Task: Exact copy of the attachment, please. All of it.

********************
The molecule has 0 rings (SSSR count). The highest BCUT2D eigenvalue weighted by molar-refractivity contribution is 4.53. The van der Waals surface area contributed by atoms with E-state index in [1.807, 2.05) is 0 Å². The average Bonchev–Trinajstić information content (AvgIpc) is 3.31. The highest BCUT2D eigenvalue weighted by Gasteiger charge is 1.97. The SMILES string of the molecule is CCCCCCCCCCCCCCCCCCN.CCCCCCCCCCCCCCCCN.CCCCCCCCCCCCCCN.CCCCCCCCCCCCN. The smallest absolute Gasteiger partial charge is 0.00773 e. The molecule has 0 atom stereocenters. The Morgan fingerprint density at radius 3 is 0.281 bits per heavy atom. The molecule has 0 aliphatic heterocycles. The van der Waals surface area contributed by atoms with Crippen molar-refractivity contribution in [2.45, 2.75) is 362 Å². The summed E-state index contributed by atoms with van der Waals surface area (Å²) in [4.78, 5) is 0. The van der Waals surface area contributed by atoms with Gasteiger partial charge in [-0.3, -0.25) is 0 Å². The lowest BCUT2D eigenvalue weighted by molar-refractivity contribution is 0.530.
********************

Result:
The molecule has 0 rings (SSSR count). The highest BCUT2D eigenvalue weighted by molar-refractivity contribution is 4.53. The van der Waals surface area contributed by atoms with E-state index in [1.807, 2.05) is 0 Å². The average Bonchev–Trinajstić information content (AvgIpc) is 3.31. The highest BCUT2D eigenvalue weighted by Gasteiger charge is 1.97. The SMILES string of the molecule is CCCCCCCCCCCCCCCCCCN.CCCCCCCCCCCCCCCCN.CCCCCCCCCCCCCCN.CCCCCCCCCCCCN. The smallest absolute Gasteiger partial charge is 0.00773 e. The molecule has 0 atom stereocenters. The Morgan fingerprint density at radius 3 is 0.281 bits per heavy atom. The molecule has 0 aliphatic heterocycles. The van der Waals surface area contributed by atoms with Crippen molar-refractivity contribution in [2.45, 2.75) is 362 Å². The summed E-state index contributed by atoms with van der Waals surface area (Å²) in [4.78, 5) is 0. The van der Waals surface area contributed by atoms with Gasteiger partial charge in [-0.3, -0.25) is 0 Å². The lowest BCUT2D eigenvalue weighted by molar-refractivity contribution is 0.530.